In October, Santa Clara University President Rev. Michael Enge moved to eliminate elective abortion coverage sponsored by the Catholic college. The faculty senate followed suit with a resolution passed last week that declares Enge’s action “invalid” and indicates that the issue will be taken to the school’s Board of Trustees.
Professor Nancy C. Unger was a leader in the movement to undo the university head’s abortion coverage removal. She previously expressed her criticism on several grounds that ranged from the widely-accepted to the extreme, including that a unilateral decision goes against best higher education practices, that it is inappropriate given the language of Pope Francis, that employer-funded abortion is an essential component of religious freedom, and that a man should not make decisions on behalf of women:
Thus, many are surprised that the president made his decision so soon after Pope Francis, himself a Jesuit, criticized the Church for its “obsession” with abortion and called for a “clear sense of priority: healing wounds and warming hearts.”
Santa Clara faculty and staff are not members of a Catholic parish. They are employees of a large corporation. Many fear that this denial of comprehensive abortion coverage is part of a wider effort to allow private employers to impose their religious beliefs on employees, denying a raft of health care services from abortion and contraception to vaccines. The decision came on the heels of a similar denial of coverage at Loyola Marymount University, also a Jesuit institution.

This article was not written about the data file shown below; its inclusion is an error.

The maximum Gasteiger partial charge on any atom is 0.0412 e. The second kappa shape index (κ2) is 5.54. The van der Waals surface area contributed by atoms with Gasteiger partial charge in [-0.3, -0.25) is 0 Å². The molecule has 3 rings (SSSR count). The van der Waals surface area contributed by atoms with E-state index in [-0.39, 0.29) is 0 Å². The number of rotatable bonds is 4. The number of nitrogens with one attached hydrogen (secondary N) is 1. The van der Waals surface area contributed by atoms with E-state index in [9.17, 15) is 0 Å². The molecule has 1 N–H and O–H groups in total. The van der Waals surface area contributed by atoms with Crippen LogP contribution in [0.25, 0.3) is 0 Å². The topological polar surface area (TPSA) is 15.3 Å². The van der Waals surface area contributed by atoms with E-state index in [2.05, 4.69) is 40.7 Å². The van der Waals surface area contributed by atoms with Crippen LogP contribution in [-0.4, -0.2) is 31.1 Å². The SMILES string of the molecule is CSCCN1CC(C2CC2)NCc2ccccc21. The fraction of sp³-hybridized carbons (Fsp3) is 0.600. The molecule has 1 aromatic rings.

“Father knows best” is not a compelling argument here, especially when one man denies hundreds of women access to a procedure that he could never need. It’s also no principle on which to run a university.
It seems the Santa Clara University faculty agree with Professor Unger, as the resolution to invalidate Enge’s decision passed by a wide margin. The invalidation was just one of three parts of the proposal, and the resolution focused more on questions of procedure than of abortion itself. Inside Higher Ed reports:
All 627 faculty members were eligible to vote on the matter; voting ended last week. The section of the resolution to invalidate the new policy passed by a vote of 215 to 89. The section stating that the Senate would consider “further action” on the policy unless the Board of Trustees took action to reverse it passed by a vote of 202 to 102….
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